U.S. Birth Rate Continues to Fall

The United States’ birth rate continues to fall, according to data from the Centers for Disease Control and Prevention. It’s a 32-year low for births, which continues to reshape the workforce.

There were 3.79 million babies were born in 2018. That was a 2% decline from 2017, and it was the fourth consecutive year that the number decreased. The fertility rate, which is number of births per 1,000 women age, is 59.0. It’s the lowest since the beginning of record-keeping.

The birth rate peaked in 2007, but it has decreased in 10 out of the last 11 years. Most experts believes the birth rate would increase when the recession ended, but it hasn’t happened yet.

Experts now believe the declining rate is due to teenagers and younger women having fewer children, lower Hispanic fertility rates, and a greater number of women obtaining college degrees.

The decline has affected the workforce. The estimate of the general fertility rage has been below replacement level, which is 2.1, since 1971.

The lower fertility rates, without enough immigrants, will lead to too small of a workforce to support retired individuals.

The fertility rate last year was 1.7, which was a record low.

Birth Rates by Age

The birth rates for younger and unmarried women has declined drastically, while the number of births for women in their 30s has increased. The birth rate among teenagers fell to 17.4 births per 1,000 women. It was 61.8 per 1,000 women in 1991.

According to data, a decrease among teenagers is responsible for the decline in birth rates.

“We see these continuing trends: births to older moms increasing, births to younger moms going down,” said Brady Hamilton, a statistician/demographer with NCHS.

An associate professor of economics at the University of Notre Dame found that 35% of the fertility decline from 2007 to 2016 can be attributed to the declines in unplanned pregnancies.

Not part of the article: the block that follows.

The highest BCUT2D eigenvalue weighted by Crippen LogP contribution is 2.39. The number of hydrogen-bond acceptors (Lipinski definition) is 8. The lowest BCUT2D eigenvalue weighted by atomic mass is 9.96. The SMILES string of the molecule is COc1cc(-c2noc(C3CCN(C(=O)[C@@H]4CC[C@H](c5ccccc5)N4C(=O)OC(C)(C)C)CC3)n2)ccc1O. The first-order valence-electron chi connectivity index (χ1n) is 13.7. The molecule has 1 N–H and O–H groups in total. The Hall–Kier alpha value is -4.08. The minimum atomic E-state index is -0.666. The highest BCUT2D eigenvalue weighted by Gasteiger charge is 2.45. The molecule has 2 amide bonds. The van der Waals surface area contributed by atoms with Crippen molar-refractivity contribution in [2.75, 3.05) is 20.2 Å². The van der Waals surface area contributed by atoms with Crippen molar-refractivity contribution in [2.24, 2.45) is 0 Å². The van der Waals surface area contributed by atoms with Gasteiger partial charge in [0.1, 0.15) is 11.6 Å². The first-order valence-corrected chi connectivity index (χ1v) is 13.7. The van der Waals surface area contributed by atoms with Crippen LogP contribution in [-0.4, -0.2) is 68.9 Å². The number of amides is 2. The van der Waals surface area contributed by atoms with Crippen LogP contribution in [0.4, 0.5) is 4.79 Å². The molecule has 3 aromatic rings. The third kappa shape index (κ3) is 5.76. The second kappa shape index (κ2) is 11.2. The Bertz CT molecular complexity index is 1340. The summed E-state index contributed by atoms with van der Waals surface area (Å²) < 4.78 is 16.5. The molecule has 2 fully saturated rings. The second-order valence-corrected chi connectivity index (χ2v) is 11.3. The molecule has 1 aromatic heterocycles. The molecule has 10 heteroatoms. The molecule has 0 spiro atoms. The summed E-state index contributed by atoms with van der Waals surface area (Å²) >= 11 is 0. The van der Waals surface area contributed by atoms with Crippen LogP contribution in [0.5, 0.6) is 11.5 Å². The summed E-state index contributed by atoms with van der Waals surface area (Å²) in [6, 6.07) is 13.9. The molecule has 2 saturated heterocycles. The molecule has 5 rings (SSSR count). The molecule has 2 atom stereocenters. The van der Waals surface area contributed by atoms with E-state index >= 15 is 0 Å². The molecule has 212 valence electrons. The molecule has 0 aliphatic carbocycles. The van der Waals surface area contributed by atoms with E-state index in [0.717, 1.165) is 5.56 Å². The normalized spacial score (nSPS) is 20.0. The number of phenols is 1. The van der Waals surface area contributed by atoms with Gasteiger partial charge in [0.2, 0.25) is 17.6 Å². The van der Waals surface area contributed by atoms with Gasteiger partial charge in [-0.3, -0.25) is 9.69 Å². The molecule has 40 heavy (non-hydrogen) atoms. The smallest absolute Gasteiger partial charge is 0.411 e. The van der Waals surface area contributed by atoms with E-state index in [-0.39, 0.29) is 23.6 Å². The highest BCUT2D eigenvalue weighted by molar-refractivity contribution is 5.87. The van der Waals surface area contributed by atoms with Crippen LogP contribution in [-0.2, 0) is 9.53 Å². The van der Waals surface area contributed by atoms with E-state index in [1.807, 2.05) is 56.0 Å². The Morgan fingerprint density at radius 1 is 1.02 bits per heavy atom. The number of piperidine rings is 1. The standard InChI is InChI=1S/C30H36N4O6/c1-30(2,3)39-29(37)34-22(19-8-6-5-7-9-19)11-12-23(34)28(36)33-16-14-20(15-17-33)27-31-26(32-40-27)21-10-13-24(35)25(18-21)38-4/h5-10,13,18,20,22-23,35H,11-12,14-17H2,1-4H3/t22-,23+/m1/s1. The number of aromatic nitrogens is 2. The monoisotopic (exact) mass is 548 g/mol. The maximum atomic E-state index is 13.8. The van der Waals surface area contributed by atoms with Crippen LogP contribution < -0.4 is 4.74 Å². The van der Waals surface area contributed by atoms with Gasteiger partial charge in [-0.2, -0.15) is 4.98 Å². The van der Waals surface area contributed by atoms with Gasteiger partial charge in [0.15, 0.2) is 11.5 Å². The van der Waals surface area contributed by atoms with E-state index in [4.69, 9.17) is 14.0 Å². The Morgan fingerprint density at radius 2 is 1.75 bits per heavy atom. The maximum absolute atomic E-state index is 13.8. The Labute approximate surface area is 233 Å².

“It’s really remarkable, not something that we’ve seen over the last century,” said Prof. Buckles.

The trend can also be attributed to women waiting longer to have children. Experts hope that the birth rate will rise again as women move into their 30s.

However, delaying having children can mean women will have less children.

“There’s a limit to how much you can delay and still catch up,” Prof. Buckles said. “There’s no way we would get complete catch-up for that reason.”

Hispanic Birth Rates

Hispanic women are having fewer children. The number of births for Hispanic mothers is 1% to total about 886,000. This is due to the recession and more rigid immigration laws.

Research by Alicia H. Munnell at Boston College believes the Hispanic fertility decline will continue if immigration doesn’t rebound.

Contraceptive Use

The expanse of long-acting and more reliable contraceptives is also driving down the birth rate. Birth control use increased under the Affordable Care Act because it mandated contraception coverage in plans. Data from the CDC shows that 8.6% of women now use intrauterine device. It was 1.3% in 2002.

According to date, abortion is not responsible for the decline, as it’s at its lowest rate since it was legalized in 1973.

Education

Women who receive bachelor’s degrees have fewer children than those with a high school diploma.

According to research, 40% of women had a college education in 2016. Experts believe women don’t want to delay their career to have children.

Despite this, research suggests that the stronger economic security may put women in better position to have their desired number of children.

 


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